Heartbreakingly, Bond realizes five years later that not only is Madeleine innocent; he fathered a daughter, Mathilde, just before leaving her. It’s not just a romantic love story; it is also a father-daughter love story.

5 The World Is Not Enough (1999)

Elektra King - The World Is Not Enough

In Pierce Brosnan’s third Bond, The world is not enough007 is tasked with protecting oil heiress Elektra King when she is threatened by Renard, the world’s most wanted terrorist.

This movie is set up like a riff on The bodyguard: part romantic drama, part action thriller. The plot offers a hard-hitting twist as Bond is shocked to learn that King was in cahoots with Renard all along and never really cared about him.

4 Dr. No (1962)

The very first Bond movie, Dr. No, remains one of the best entries in the series. He introduced the “Bond girl” trope with one of the most famous examples: Honey Ryder, a shell diver Bond meets while on a mission in Jamaica.

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For most of the film, Bond and Ryder are both in the same boat: they investigate Dr. No together, get captured by his henchmen together, and end up imprisoned together in Dr. No’s secret lair. two team up in the finale, which established one of the best parts of the “Bond girl” archetype: the love interest gets in on the action.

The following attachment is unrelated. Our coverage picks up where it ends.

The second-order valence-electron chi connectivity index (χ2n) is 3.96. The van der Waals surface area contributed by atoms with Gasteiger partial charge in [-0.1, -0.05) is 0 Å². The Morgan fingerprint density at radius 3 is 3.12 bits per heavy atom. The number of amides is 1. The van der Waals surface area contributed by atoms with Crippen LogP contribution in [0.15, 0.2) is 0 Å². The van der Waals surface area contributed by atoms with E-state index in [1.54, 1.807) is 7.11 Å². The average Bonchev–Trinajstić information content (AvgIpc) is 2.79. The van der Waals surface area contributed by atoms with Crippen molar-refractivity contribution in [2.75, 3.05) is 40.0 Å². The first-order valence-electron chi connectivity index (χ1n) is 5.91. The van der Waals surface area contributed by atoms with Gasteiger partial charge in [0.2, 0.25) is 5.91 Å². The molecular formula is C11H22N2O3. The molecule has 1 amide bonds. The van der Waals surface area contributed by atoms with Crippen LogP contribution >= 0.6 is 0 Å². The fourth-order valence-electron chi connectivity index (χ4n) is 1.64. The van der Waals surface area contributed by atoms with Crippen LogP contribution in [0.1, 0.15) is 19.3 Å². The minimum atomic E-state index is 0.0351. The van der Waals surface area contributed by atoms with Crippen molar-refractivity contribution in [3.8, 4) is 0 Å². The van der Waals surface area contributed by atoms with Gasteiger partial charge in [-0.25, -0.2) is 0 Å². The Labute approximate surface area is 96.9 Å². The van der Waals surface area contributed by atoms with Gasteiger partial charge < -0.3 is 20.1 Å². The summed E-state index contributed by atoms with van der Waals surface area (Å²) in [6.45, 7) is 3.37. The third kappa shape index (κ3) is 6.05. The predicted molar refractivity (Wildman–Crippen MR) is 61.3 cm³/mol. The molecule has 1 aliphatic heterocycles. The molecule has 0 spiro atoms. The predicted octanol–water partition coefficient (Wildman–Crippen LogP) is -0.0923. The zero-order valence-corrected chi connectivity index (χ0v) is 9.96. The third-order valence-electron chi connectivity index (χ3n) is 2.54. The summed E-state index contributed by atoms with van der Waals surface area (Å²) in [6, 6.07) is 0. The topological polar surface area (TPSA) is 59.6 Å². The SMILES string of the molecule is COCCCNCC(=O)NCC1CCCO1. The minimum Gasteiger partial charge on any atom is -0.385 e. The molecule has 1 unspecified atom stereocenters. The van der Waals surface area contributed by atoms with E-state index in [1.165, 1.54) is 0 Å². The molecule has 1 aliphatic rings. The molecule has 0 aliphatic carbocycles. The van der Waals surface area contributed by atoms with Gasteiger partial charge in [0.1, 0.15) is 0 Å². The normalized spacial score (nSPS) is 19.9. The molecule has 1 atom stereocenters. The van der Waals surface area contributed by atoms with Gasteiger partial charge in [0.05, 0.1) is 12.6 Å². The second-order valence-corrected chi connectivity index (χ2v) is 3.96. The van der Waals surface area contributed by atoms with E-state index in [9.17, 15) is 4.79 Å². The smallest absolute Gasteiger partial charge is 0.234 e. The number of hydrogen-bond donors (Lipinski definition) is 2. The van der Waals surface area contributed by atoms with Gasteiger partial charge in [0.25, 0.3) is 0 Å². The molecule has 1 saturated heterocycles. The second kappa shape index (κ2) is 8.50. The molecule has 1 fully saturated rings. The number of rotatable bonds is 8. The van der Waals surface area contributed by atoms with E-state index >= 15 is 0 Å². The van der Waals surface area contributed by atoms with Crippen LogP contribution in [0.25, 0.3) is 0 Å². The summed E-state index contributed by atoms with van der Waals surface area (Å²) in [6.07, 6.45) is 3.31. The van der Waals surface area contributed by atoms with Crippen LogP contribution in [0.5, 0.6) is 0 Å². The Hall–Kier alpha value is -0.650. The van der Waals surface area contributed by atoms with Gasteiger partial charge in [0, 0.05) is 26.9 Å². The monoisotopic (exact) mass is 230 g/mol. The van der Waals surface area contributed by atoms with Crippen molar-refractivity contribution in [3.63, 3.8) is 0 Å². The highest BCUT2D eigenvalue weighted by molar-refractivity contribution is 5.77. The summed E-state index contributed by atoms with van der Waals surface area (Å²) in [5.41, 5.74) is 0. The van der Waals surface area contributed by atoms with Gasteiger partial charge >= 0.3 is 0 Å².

3 The Spy Who Loved Me (1977)

Barbara Bach as Anya Amasova in The Spy Who Loved Me

Sure The Spy Who Loved Me spotlights Bond’s love life – the clue is in the title. The film deviates greatly from the plot of the novel, but retains its emphasis on romance. In the film, Roger Moore’s Bond teams up with a Soviet spy with a common goal: Anya Amasova, better known as Agent XXX.

Amasova is paired with Bond when the British and Russian governments are attacked by the same enemy. It turns out that Bond murdered the love of his life on a previous mission, which presents a huge emotional hurdle to overcome.

2 Casino Royale (2006)

casino royale james bond shower vesper lynd

In many ways, Daniel Craig’s first Bond film, Casino Royale, acts as an origin story for the character. The film shows how he earned his 00 status and license to kill, not to mention his recklessness, icy demeanor, and grace under fire. The tragic romance with Vesper Lynd explains how 007 ended up becoming such a cold-hearted lover.

Bond falls so madly in love with Vesper that he quits MI6 just to spend more time hanging out with her. He is heartbroken to find out that she betrayed him, but later learns that she only betrayed him to save his life.

1 On Her Majesty’s Secret Service (1969)

The banter between Bond and his love interests usually brings to mind Howard Hawks’ goofy comedies, but George Lazenby’s one and only Bond movie – On Her Majesty’s Secret Service – is the furthest thing from a goofy comedy. It’s a romantic tragedy that sets up a perfect couple for a happy life together, then tears them apart with bloody disaster.

In Lazenby’s unique outing on Bond, not only does 007 fall in love; he’s getting married. Contessa Teresa di Vicenzo becomes Tracy Bond – but, tragically, only briefly. Most Bond movies end with a sex scene and a crude double-meaning, but this one ends with a heartbroken 007 cradling his dying wife after a drive-by shooting.